Follow this link to

Saturday, May 17, 2008

Five Days..

'till I leave for Chicago to attend the AutismOne 2008 conference.

And I am loosing my mind, as I have so much planning and preparing left to do....

I am really, really nervous about leaving the monkeys for 4 days.. No, no, they won't be left ALONE obviously. It's just that, well, whenever the Head Zookeeper needs to, temporarily, transfer Head Zookeeping responsibilities, not-so-good things tend to happen....

Friday, May 16, 2008

THIS Coming from an RN...

Nothing new for 'those of us in the fox hole', but maybe what Ms. Jamison writes will carry more weight because she's an RN?

Is the proliferation of vaccinations really in your child's best interest?

By Barbara Jamison
For the News-Sentinel

All parents should review the list of routinely recommended vaccinations for babies, toddlers and young children prior to giving consent. Read the available information about each vaccine. Go online or to the public library. Ask a friend, co-worker, nurse or doctor for in-depth information regarding each vaccine. Ask questions such as: How dangerous is the illness? Is my child likely to contract the illness? What are the risks of the vaccine?

Vaccination against disease has been an ongoing process since the smallpox inoculations in the late 1700s. At that time, the etiology of common infectious diseases was unknown. Today in America, most people have an excellent quality of food, water and proper sanitation. We understand how disease is spread and have access to treatment.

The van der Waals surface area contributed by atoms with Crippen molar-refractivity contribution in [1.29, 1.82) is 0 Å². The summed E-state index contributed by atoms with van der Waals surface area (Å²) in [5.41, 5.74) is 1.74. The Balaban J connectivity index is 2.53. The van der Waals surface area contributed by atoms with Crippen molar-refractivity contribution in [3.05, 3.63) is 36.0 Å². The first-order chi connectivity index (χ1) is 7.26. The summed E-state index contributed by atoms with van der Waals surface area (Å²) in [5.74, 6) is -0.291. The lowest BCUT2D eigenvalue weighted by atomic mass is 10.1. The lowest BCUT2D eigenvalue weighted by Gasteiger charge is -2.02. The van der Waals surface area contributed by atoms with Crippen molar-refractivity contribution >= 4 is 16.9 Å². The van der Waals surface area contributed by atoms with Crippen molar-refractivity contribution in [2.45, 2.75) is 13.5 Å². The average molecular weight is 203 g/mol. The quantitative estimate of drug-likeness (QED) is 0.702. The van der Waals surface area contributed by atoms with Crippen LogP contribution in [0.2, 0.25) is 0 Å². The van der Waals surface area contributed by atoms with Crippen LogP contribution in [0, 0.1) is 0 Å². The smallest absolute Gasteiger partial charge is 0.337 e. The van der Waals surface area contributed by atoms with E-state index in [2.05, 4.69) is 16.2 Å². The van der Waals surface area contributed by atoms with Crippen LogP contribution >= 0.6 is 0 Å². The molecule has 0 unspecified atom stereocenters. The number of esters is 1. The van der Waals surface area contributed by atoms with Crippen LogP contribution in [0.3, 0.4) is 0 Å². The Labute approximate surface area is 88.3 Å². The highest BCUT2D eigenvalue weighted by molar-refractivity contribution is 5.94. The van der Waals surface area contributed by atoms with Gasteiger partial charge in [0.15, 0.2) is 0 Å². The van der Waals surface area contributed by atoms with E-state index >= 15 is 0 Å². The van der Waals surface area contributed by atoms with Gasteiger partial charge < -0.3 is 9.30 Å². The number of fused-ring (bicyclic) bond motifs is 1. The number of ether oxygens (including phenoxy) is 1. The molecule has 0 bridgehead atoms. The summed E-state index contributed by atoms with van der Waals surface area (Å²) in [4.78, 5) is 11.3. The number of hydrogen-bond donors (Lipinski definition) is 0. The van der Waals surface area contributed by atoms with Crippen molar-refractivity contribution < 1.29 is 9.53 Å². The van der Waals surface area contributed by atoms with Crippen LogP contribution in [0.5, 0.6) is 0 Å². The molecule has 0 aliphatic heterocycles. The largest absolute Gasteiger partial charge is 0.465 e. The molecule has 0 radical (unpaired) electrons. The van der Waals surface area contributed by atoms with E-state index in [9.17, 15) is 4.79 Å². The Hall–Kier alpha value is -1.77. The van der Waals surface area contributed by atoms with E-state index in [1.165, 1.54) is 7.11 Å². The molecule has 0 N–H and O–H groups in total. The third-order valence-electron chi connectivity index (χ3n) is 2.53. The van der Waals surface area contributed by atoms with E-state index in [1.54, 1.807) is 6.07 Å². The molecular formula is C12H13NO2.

It is time to take a new look at the need for specific vaccinations. Vaccination is designed to benefit the public health. It is a one-size-fits-all approach. Thus, the rural Midwestern baby receives the same treatment as the crowded inner-city baby. Surely, the needs of these babies are not the same.

Hepatitis B vaccine is recommended for men who have sex with men, IV drug users and babies prior to hospital discharge after birth. This is because the government wishes to avoid future cases of Hepatitis B. Thus, all babies, regardless of the likelihood of exposure, are given this injection. Does that seem appropriate to you? This same theory is the reason for the recent push to vaccinate all 11- to 12-year-old females against HPV (human papilloma virus), which is spread by sexual contact. Another example: Hepatitis A is a contagious liver disease spread through contaminated food and water. Children are not among the high-risk group. Does your infant really need this shot?

A prudent approach would be to target a specific vaccine to specific patient populations. The minimal recommended vaccination schedule includes 60 doses — some different strains of the same illness — for 14 diseases by age 18 months. It is common for the shots to be bunched in one day. If the baby is “off” schedule, your 15-month-old may receive all the 12-18 monthly doses on the same office or clinic visit. Surely, this must have some adverse effect on the immature immune system. [emphasis added by moi]

Some scientists correlate the proliferation of autoimmune disorders in our society to multiple vaccinations at that very early age — illnesses such as asthma, diabetes, lupus, inflammatory bowel, rheumatoid arthritis, allergies and certain cancers. Some medical researchers and parents believe components of vaccine products cause or did cause autism and other neurological disorders. All vaccines carry risk and can be fatal. Indeed, a reaction is the expected outcome necessary to provide immunity.